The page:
Obstacles to innovations

Both questioners have a section, which asks respondents to evaluate the problems, which they face in conducting innovation activities. The list of suggested problems includes financial problems, problems with finding managers, workers and other personnel with required qualifications, and problems with access to information and infrastructure. Most of firms in both datasets consider financial problems, particularly lack of retained earnings followed by insufficient state support, as the highest barrier to innovations (see Table 3). In the IET questioners respondents ranked problems with finding experienced management and/or other personnel as secondary order problems, while infrastructure problems, lack of information, and problems with hiring foreign specialists are viewed as even less important than problems with personnel. Interestingly, firms, which conduct absolutely new innovations, appear to be slightly more liquidity constraint than imitating enterprises, and enterprises, which introduce both types of innovations. While complains about lack of retained earnings are similarly frequent across all three types of enterprises, more of those enterprises, which are involved into absolutely new innovations, rank lack of external finance as a significant barrier.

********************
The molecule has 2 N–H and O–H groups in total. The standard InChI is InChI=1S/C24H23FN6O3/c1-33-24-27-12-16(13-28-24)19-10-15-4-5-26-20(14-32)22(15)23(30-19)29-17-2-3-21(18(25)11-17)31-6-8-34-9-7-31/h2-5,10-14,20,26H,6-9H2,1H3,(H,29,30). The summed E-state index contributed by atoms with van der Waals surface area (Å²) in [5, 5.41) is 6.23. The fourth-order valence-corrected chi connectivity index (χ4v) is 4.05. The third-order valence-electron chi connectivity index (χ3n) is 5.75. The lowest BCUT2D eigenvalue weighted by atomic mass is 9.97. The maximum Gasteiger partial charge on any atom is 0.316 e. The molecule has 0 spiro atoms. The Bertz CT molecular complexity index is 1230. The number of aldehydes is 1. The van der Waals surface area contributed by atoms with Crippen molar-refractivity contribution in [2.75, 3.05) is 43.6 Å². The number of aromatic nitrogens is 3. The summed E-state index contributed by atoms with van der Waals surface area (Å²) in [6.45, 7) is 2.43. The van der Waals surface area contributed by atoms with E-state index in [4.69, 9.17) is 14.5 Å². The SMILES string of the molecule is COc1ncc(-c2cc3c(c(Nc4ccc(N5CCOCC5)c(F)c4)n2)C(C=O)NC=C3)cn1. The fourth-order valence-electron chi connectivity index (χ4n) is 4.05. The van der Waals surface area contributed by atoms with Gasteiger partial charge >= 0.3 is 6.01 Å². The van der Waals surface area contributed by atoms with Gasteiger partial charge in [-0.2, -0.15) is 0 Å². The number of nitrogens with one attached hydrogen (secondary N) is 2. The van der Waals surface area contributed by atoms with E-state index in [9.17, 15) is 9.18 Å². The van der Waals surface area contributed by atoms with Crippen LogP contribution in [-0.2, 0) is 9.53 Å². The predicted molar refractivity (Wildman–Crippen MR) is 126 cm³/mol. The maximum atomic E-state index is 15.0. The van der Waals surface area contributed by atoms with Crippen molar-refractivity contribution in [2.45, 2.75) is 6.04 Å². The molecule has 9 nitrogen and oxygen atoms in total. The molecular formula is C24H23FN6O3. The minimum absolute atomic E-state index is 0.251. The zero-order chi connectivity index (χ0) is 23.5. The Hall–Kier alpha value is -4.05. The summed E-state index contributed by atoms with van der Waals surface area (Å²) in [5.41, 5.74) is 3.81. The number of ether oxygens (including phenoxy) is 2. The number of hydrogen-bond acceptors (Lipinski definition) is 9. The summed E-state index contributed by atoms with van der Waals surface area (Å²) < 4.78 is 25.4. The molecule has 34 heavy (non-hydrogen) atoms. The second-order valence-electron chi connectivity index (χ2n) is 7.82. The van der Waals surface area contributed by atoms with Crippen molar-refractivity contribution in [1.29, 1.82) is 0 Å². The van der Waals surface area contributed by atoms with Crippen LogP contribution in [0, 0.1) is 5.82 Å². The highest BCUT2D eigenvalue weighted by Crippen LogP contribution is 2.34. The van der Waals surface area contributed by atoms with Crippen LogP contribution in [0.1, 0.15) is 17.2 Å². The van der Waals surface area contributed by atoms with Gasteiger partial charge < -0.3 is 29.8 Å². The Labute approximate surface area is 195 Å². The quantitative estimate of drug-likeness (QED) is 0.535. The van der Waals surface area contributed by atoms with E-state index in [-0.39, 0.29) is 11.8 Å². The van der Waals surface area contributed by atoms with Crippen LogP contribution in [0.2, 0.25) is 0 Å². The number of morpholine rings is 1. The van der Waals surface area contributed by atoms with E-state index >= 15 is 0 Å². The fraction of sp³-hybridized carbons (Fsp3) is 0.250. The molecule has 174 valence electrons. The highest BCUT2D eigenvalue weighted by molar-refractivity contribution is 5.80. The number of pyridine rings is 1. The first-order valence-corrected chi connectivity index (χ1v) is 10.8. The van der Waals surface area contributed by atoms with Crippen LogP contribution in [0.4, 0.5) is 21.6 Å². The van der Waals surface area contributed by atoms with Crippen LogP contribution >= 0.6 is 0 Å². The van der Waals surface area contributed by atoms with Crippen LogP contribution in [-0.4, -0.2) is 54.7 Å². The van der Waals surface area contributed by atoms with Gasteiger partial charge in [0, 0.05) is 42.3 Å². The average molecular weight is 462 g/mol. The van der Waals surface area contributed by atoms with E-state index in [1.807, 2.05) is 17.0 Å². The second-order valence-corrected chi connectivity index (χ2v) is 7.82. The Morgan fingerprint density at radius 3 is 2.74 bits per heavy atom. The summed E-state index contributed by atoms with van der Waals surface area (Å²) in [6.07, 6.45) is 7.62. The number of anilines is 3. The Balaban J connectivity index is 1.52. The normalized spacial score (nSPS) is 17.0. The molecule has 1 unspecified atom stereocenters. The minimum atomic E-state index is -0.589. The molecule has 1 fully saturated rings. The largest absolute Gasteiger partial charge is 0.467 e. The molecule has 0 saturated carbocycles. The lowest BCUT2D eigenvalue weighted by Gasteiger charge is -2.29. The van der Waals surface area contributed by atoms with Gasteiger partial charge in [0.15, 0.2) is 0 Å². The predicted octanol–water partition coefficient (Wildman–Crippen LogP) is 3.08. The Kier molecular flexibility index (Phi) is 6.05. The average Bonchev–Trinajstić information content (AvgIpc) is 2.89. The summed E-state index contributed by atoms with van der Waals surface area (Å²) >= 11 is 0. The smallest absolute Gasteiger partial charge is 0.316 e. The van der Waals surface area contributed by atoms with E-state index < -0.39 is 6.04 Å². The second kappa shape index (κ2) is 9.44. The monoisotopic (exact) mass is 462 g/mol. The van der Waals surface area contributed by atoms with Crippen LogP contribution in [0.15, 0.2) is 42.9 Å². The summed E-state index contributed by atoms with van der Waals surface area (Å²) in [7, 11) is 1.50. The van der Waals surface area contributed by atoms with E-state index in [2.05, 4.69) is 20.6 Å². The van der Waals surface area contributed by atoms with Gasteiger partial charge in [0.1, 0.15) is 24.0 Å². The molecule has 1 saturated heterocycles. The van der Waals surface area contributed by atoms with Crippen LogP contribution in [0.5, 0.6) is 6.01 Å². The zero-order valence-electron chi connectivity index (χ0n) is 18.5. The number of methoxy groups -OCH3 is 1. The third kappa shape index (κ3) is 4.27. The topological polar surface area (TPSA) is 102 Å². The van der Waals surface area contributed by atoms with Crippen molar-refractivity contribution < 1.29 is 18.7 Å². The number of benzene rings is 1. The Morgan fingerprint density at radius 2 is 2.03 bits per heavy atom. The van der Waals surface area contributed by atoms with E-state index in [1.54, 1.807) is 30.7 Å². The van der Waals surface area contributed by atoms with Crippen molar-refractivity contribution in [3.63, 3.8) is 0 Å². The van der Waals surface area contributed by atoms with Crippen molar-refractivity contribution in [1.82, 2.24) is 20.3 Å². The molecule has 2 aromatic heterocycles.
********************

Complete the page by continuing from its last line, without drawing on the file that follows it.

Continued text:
Goscomstat questioner pays a lot of attention to such factors as economic risks. Enterprises were asked about economic risk directly, and about those characteristics of innovations, which may become a problem in the presence of high economic risk. The list of such factors consists of the length of the period, which is needed to return the money, invested in innovations, and the costs of innovation activities. The latter factor can be related not only to the risk of innovation process, but also to the problem that firms are credit constraint. Respondents ranked such problems quite high, i.e. higher than the problems with personnel and infrastructure. Interestingly, when enterprisers are asked about lack of personnel, they rank this problem quite low, but rank quite high the problem “enterprise has a low innovation potential”. Infrastructure problems are ranked higher than problems with personnel. This result may have some relation to the credit constraints problem, though, because Goscomstat ask general question about infrastructure, and not the specific question about infrastructure directly needed to perform innovative activities. Respondents to Goskomstat questioner also rank quite high the question about lack of legislation, regulating innovation activities.